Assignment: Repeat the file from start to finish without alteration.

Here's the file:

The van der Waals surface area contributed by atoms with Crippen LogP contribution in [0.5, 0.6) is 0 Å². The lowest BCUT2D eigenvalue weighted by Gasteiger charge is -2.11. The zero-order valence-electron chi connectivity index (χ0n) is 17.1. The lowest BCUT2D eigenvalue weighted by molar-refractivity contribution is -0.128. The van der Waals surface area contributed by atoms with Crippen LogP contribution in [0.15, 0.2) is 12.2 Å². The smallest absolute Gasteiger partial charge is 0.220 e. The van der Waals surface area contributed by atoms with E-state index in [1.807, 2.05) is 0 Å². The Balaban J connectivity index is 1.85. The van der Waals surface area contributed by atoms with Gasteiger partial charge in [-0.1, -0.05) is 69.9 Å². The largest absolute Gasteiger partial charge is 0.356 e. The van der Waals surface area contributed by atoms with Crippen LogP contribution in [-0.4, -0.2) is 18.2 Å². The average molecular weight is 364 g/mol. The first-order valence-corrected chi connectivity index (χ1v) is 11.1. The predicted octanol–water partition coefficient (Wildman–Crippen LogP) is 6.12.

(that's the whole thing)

The van der Waals surface area contributed by atoms with Crippen LogP contribution in [0.5, 0.6) is 0 Å². The lowest BCUT2D eigenvalue weighted by Gasteiger charge is -2.11. The zero-order valence-electron chi connectivity index (χ0n) is 17.1. The lowest BCUT2D eigenvalue weighted by molar-refractivity contribution is -0.128. The van der Waals surface area contributed by atoms with Crippen LogP contribution in [0.15, 0.2) is 12.2 Å². The smallest absolute Gasteiger partial charge is 0.220 e. The van der Waals surface area contributed by atoms with E-state index in [1.807, 2.05) is 0 Å². The Balaban J connectivity index is 1.85. The van der Waals surface area contributed by atoms with Gasteiger partial charge in [-0.1, -0.05) is 69.9 Å². The largest absolute Gasteiger partial charge is 0.356 e. The van der Waals surface area contributed by atoms with Crippen LogP contribution in [-0.4, -0.2) is 18.2 Å². The average molecular weight is 364 g/mol. The first-order valence-corrected chi connectivity index (χ1v) is 11.1. The predicted octanol–water partition coefficient (Wildman–Crippen LogP) is 6.12.